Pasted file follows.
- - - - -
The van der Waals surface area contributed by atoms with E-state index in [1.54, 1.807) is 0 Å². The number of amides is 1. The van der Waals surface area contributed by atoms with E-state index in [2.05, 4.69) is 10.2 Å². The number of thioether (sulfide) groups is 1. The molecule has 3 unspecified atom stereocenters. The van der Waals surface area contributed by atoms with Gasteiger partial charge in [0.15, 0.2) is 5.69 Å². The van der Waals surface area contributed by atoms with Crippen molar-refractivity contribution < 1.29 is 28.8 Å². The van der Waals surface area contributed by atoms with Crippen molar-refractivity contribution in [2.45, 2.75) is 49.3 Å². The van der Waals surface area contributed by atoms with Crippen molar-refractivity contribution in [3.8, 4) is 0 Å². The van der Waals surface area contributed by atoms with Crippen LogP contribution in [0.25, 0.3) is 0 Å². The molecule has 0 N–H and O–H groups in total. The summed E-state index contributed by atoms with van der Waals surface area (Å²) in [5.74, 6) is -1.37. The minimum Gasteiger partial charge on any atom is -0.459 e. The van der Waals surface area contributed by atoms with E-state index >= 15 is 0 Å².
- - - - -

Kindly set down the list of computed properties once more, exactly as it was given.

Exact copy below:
The van der Waals surface area contributed by atoms with E-state index in [1.54, 1.807) is 0 Å². The number of amides is 1. The van der Waals surface area contributed by atoms with E-state index in [2.05, 4.69) is 10.2 Å². The number of thioether (sulfide) groups is 1. The molecule has 3 unspecified atom stereocenters. The van der Waals surface area contributed by atoms with Gasteiger partial charge in [0.15, 0.2) is 5.69 Å². The van der Waals surface area contributed by atoms with Crippen molar-refractivity contribution < 1.29 is 28.8 Å². The van der Waals surface area contributed by atoms with Crippen molar-refractivity contribution in [2.45, 2.75) is 49.3 Å². The van der Waals surface area contributed by atoms with Crippen molar-refractivity contribution in [3.8, 4) is 0 Å². The van der Waals surface area contributed by atoms with Crippen LogP contribution in [0.25, 0.3) is 0 Å². The molecule has 0 N–H and O–H groups in total. The summed E-state index contributed by atoms with van der Waals surface area (Å²) in [5.74, 6) is -1.37. The minimum Gasteiger partial charge on any atom is -0.459 e. The van der Waals surface area contributed by atoms with E-state index >= 15 is 0 Å².